Use this URL to cite or link to this record in EThOS: http://ethos.bl.uk/OrderDetails.do?uin=uk.bl.ethos.654950
Title: Justice in conflict : the ICC in Libya and Northern Uganda
Author: Kersten, Mark
ISNI:       0000 0004 5361 2318
Awarding Body: London School of Economics and Political Science (LSE)
Current Institution: London School of Economics and Political Science (University of London)
Date of Award: 2014
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Abstract:
The thesis examines the effects of interventions by the International Criminal Court (ICC) on peace, justice and conflict processes in northern Uganda and Libya. The 'peace versus justice' debate, wherein it is argued that the ICC has either positive or negative effects on 'peace’, has spawned in response to the Court's interventions into active and ongoing conflicts. The thesis is a response to and engagement with this debate. Despite often seeming persuasive, claims within the 'peace versus justice' debate have failed to set out a coherent research agenda on how to study the effects of the ICC's interventions on 'peace'. Drawing on theoretical and analytical insights from the fields of conflict and peace studies, conflict resolution and negotiation theory, the thesis develops a novel and nuanced analytical framework to study the Court's effects on peace, justice and conflict processes. This framework is applied to two specific cases: the ICC's interventions in Libya and in northern Uganda. The core of the thesis examines the empirical effects of the ICC on each case. Approximately 80 interviews were conducted with key figures in Libya, Uganda and at the ICC. In its comparative analysis, the thesis examines why the ICC has the effects that it does, delineating the relationship between the interests of states that refer situations to the ICC and the ICC's self-interests and arguing the negotiation of these interests determines who / which side of a conflict the ICC targets and thus its effects on peace, justice and conflict processes. While the effects of the ICC's interventions are ultimately mixed, the thesis aims to contribute to a more refined way to study the effects of the ICC and to further our understanding of why the ICC has the effects that it does.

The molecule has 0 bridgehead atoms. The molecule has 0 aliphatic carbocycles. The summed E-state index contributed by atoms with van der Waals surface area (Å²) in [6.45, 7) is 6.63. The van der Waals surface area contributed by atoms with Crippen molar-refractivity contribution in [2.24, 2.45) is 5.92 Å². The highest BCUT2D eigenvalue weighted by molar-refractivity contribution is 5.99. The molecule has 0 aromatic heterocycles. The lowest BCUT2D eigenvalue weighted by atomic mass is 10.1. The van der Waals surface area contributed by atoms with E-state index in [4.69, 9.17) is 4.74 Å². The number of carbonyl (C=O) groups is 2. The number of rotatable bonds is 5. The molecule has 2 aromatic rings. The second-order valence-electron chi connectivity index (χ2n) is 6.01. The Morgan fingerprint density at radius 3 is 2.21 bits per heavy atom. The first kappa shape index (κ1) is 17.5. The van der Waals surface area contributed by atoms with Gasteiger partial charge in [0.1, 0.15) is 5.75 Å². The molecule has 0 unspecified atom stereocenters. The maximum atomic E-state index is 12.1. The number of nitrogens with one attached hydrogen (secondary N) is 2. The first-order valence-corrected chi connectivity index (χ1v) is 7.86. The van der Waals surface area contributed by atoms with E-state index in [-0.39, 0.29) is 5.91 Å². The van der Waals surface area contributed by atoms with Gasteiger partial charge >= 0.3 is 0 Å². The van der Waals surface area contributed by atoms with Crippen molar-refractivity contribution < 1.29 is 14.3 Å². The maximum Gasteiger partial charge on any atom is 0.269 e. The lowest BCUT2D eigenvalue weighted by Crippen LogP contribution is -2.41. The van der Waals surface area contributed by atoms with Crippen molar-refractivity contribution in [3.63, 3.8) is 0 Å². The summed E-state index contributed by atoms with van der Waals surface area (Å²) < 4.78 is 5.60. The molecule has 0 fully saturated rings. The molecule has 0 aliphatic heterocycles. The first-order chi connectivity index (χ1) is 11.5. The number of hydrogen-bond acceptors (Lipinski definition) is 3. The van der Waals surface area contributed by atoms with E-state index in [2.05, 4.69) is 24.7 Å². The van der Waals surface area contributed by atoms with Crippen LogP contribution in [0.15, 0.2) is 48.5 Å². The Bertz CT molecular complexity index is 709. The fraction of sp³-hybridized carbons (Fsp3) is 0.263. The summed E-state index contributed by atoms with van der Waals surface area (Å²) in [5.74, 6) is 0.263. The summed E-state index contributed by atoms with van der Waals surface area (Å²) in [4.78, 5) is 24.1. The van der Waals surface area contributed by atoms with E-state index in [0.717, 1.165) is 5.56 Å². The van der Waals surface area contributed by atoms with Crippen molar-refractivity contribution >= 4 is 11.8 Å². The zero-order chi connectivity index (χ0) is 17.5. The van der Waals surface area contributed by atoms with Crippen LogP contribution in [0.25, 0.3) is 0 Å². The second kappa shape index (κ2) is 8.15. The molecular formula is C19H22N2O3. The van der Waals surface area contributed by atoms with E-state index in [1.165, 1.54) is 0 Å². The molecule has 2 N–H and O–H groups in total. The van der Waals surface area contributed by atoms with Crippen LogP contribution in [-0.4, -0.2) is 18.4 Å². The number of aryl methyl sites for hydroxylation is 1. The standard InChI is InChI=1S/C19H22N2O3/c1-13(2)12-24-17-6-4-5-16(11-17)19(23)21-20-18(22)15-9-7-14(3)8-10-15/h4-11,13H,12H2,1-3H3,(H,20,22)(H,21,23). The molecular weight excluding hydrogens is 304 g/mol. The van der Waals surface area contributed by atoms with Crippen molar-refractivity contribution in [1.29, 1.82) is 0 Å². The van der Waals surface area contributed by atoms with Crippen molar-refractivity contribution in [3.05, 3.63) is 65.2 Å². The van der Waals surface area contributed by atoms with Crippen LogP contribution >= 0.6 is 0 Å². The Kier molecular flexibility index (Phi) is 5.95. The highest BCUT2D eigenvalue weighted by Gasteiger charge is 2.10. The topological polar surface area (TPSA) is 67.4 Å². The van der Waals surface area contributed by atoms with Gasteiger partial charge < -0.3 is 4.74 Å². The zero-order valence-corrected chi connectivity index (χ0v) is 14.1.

Supervisor: Not available Sponsor: Not available
Qualification Name: Thesis (Ph.D.) Qualification Level: Doctoral
EThOS ID: uk.bl.ethos.654950  DOI: Not available
Keywords: JZ International relations
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